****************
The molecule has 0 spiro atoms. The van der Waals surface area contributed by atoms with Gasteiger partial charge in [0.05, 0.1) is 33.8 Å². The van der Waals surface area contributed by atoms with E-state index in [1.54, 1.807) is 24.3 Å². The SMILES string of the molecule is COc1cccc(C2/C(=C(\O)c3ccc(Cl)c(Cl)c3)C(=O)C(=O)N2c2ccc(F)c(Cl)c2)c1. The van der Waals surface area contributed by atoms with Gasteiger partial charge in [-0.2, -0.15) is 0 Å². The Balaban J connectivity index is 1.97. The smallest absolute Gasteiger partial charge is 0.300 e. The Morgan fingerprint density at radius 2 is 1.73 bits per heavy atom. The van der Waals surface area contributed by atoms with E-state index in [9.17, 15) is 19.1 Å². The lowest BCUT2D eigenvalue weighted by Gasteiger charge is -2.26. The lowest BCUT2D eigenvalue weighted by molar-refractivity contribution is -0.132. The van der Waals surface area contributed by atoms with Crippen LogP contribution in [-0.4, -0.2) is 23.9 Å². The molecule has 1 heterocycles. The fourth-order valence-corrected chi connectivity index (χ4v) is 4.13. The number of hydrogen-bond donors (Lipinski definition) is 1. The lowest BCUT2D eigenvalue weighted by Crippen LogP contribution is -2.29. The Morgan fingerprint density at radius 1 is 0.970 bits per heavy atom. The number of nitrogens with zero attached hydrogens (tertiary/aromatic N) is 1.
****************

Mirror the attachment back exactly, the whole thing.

The molecule has 0 spiro atoms. The van der Waals surface area contributed by atoms with Gasteiger partial charge in [0.05, 0.1) is 33.8 Å². The van der Waals surface area contributed by atoms with E-state index in [1.54, 1.807) is 24.3 Å². The SMILES string of the molecule is COc1cccc(C2/C(=C(\O)c3ccc(Cl)c(Cl)c3)C(=O)C(=O)N2c2ccc(F)c(Cl)c2)c1. The van der Waals surface area contributed by atoms with Gasteiger partial charge in [-0.2, -0.15) is 0 Å². The Balaban J connectivity index is 1.97. The smallest absolute Gasteiger partial charge is 0.300 e. The Morgan fingerprint density at radius 2 is 1.73 bits per heavy atom. The van der Waals surface area contributed by atoms with E-state index in [9.17, 15) is 19.1 Å². The lowest BCUT2D eigenvalue weighted by Gasteiger charge is -2.26. The lowest BCUT2D eigenvalue weighted by molar-refractivity contribution is -0.132. The van der Waals surface area contributed by atoms with Crippen LogP contribution in [-0.4, -0.2) is 23.9 Å². The molecule has 1 heterocycles. The fourth-order valence-corrected chi connectivity index (χ4v) is 4.13. The number of hydrogen-bond donors (Lipinski definition) is 1. The lowest BCUT2D eigenvalue weighted by Crippen LogP contribution is -2.29. The Morgan fingerprint density at radius 1 is 0.970 bits per heavy atom. The number of nitrogens with zero attached hydrogens (tertiary/aromatic N) is 1.